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I got confused when I was reading this sentence.

He was of Libyan descent and investigators say he recently spent three weeks in Libya.

Why does this sentence use "was of" and not just "was"?

Thanks.

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  • In addition to what the 2 answers say, dropping of to produce "He was ( * ) Libyan descent" makes the person out to be some kind of descent (whatever that means), which isn't what the original says.
    – Lawrence
    Commented Jun 21, 2017 at 14:37

2 Answers 2

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If one were to say he was Libyan then it would be understood that this person was a Libyan national, either born in Libya or otherwise a person who became a Libyan citizen at some point.

Instead, as stated, to say he was of Libyan descent means that this person is not necessarily (the presumption would be he is not) a Libyan national or Libyan citizen, but instead his connection to Libya is through his hereditary lineage - perhaps some or all of his parents or grandparents were Libyan.

Perhaps this phrase would be more understandable to you if you substituted some words and considered:

  • he was of a Libyan hereditary lineage
  • he was of a hereditary lineage that originated in Libya
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To be + of + [adjective] + descent simply means "to have the origins described by the said adjective."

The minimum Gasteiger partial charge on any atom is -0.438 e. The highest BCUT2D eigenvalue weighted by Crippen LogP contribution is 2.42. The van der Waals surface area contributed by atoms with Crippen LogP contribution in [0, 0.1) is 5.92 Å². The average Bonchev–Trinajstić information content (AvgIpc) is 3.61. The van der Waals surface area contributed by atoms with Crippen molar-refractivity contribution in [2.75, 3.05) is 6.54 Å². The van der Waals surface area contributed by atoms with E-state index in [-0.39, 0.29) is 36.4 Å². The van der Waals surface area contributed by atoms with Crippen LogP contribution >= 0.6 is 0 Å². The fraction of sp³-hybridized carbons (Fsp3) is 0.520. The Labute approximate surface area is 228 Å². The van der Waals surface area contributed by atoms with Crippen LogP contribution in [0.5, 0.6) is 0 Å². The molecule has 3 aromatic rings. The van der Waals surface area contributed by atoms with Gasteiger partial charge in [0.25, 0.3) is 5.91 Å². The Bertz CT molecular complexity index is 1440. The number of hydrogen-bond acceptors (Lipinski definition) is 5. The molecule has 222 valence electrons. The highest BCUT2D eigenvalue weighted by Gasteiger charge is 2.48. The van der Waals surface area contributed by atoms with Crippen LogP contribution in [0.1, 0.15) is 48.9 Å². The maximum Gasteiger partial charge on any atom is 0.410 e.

Thus, if he was of Libyan descent, his ancestors came from Libya.

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  • Upvoted - good answer, although you might have been more clear around what you meant by his origin was Libyan - I think this phrase means more precisely that some of his ancestors' origins were Libyan not that he necessarily originated there.
    – Brillig
    Commented Jun 21, 2017 at 14:41
  • @Brillig If you have a less confusing way in which I might formulate that, please let me know. I'm always open to suggestions. Commented Jun 21, 2017 at 14:43
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    That does it I think! Nice edit!
    – Brillig
    Commented Jun 21, 2017 at 14:48

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